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Apple Mille Feuille with Buttermilk Waffle Ice Cream

Apple Mille Feuille-Buttermilk Waffle

The fourth and final course of our Valentine’s Day dinner is one I am very proud of. It worked so well and was a delight to make, look at and eat that I could not have been happier with how it turned out. Well, like everything, it can be improved upon and perfected some more, but really it was a lovely ending to a delicious meal. It’s a take on the traditional French dessert known as Mille Feuille meaning a thousand sheets, a reference to the many layers of flaky puff pastry. Another name for this type of dessert is a Napoleon.

The inspiration of this recipe is from both Daniel Boulud and Heston Blumenthal. Heston has recipes for a dessert with candied apple and puff pastry in at least two of his books and they look spectacular with layers of caramelized apples, cream, apple confits, ice cream and such. Auldo prepared the version from The Fat Duck Cookbook, simply called Cox’s Apple, on his blog a while ago. More recently I saw a simpler but also very refined version in Daniel Boulud’s  latest book Daniel: My French Cuisine. Boulud’s version is a layer of candied apple confit sandwiched between puff pastry and a layer of whipped calvados cream topped with caramelized puff pastry (aka an arlette).

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The apple confit layer is simple to make following Boulud’s instructions. Thinly sliced apples are layered with raw sugar to almost fill a small loaf pan. This is then covered in foil and baked until the apples are deep mahogany caramel color. The confit is then cooled and frozen to make slicing it easier. This process works very well, but next time around I’d rather put a layer of parchment in the bottom of the pan or at least butter the pan. This would’ve made removing the block of apple confit much easier.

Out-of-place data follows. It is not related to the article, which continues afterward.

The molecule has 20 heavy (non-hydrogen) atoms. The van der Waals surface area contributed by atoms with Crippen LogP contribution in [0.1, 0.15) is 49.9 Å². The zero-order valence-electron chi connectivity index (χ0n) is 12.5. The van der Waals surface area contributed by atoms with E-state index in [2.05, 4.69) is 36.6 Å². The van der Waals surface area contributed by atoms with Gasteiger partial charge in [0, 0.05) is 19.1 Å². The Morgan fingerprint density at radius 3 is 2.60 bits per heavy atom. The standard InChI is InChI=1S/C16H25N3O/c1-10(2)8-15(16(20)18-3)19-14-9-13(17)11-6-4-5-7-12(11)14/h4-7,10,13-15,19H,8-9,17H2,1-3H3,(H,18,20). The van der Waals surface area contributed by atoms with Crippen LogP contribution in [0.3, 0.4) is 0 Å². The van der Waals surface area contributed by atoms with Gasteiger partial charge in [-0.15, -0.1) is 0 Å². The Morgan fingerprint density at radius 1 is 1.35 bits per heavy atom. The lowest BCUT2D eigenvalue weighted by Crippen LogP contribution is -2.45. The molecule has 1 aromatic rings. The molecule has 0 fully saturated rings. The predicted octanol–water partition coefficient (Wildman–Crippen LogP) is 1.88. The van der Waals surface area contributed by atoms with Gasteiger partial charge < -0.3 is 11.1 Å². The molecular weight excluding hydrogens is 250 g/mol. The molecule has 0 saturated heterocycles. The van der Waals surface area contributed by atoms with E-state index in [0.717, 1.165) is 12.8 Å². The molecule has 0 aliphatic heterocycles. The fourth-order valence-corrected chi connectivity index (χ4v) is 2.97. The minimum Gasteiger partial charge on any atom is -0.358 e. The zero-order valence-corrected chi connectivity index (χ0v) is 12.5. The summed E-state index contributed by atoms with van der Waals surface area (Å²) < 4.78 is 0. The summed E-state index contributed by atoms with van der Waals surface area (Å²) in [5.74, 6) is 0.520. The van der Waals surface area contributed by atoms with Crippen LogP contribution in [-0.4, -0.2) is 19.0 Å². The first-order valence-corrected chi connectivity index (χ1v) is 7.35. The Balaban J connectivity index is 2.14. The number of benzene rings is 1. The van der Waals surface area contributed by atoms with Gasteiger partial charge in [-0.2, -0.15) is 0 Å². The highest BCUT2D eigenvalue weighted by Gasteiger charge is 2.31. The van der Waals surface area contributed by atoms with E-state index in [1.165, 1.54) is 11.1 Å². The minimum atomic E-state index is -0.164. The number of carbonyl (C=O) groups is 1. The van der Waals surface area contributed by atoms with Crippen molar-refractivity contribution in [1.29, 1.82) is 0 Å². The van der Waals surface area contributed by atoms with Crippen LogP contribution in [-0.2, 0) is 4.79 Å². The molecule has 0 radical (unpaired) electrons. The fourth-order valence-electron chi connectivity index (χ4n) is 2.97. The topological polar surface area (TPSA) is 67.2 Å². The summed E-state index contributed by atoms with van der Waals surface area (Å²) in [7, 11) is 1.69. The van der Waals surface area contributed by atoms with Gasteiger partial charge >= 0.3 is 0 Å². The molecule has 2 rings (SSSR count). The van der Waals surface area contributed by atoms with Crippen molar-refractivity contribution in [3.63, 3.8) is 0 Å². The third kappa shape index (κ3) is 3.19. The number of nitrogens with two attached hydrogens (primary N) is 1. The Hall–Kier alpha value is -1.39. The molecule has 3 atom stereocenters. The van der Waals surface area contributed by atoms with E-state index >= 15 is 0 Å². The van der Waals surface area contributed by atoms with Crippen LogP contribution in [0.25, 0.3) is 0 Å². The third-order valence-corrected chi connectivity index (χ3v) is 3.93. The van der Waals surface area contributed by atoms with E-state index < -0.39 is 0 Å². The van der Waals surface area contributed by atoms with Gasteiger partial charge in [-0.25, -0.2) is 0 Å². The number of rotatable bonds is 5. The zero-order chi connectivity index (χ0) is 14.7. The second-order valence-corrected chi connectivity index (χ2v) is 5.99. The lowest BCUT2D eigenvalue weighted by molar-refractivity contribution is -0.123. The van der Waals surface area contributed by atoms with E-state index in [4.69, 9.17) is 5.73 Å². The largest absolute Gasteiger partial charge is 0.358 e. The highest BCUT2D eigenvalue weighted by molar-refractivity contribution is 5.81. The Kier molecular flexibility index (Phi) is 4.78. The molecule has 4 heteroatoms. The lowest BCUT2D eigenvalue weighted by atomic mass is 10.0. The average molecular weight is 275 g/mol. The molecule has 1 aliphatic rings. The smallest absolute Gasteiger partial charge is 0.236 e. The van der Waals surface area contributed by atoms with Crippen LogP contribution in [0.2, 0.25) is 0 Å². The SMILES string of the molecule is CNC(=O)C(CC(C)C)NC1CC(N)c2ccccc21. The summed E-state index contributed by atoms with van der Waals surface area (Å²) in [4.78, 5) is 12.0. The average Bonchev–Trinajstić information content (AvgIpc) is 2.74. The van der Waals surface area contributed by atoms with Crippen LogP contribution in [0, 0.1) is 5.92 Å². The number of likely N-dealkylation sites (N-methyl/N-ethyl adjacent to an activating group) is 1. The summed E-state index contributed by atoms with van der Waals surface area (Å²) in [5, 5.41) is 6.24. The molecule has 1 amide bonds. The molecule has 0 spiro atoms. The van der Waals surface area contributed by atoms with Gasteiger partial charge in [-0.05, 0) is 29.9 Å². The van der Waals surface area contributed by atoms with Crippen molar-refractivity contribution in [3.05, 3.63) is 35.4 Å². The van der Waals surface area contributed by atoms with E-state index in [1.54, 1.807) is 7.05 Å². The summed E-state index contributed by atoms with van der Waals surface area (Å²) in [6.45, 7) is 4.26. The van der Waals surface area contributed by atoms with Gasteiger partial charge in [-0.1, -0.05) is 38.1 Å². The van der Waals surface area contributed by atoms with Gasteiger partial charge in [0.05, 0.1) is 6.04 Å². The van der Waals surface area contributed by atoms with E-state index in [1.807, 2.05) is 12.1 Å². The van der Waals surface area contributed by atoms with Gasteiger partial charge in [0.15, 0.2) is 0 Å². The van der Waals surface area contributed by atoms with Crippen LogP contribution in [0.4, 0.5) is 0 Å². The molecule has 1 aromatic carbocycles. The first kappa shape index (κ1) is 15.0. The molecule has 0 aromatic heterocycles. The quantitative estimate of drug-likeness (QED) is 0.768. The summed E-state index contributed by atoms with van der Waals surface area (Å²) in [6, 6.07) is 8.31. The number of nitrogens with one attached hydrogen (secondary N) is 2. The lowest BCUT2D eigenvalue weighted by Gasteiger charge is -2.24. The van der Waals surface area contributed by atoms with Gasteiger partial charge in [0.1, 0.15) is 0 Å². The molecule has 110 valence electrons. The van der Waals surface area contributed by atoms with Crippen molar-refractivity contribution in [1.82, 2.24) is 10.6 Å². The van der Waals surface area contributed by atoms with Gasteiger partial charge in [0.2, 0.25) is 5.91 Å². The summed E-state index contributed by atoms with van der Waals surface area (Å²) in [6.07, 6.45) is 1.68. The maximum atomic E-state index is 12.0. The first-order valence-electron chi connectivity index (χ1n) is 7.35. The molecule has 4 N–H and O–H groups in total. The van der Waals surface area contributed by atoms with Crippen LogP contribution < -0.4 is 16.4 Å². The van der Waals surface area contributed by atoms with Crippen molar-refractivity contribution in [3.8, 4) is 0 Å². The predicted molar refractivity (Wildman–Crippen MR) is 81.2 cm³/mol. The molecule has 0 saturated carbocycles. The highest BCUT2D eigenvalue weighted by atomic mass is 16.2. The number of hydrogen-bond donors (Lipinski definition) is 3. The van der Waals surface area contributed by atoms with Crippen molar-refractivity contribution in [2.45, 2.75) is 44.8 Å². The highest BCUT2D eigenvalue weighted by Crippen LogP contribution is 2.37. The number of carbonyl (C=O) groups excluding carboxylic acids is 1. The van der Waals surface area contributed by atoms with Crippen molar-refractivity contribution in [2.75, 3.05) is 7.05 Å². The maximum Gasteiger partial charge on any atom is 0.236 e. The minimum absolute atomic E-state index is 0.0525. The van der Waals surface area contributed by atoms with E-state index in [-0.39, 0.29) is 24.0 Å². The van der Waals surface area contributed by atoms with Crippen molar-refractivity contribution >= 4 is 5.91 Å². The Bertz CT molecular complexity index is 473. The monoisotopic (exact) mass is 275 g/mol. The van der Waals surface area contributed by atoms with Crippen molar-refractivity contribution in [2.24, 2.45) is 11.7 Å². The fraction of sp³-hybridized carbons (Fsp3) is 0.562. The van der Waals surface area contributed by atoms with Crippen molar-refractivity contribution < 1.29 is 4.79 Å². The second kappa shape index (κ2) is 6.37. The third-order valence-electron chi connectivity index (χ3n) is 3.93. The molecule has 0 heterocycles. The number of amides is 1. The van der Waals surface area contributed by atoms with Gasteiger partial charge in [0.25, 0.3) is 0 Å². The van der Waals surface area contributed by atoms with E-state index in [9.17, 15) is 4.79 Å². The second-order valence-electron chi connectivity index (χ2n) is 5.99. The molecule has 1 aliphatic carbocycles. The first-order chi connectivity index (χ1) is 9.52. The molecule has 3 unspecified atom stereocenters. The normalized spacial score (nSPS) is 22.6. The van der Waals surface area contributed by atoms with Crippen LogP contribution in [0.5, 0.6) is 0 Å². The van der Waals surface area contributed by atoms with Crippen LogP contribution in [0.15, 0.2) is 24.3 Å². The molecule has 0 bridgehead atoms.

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I was hoping to make my own puff pastry but really got tight on time with the other dishes I needed to prepare. So, I opted to buy some good quality all-butter puff pastry. The key here is to buy the puff pastry made with only butter, not the Pepperidge Farm crap. I cut the pastry into large portions and baked some on a baking sheet weighed down with another baking sheet to control how much the pastry rises. These were then cut into even rectangles and formed the first two layers of the plated dessert. The third (top) layer was the arlette, the caramelized thin puff pastry. I used Blumenthal’s instructions to help with this one. The pastry is rolled thin while constantly being dusted with confectioner’s sugar. Then it is baked with additional weights on top to keep it on the thin side as it cooks and caramelizes.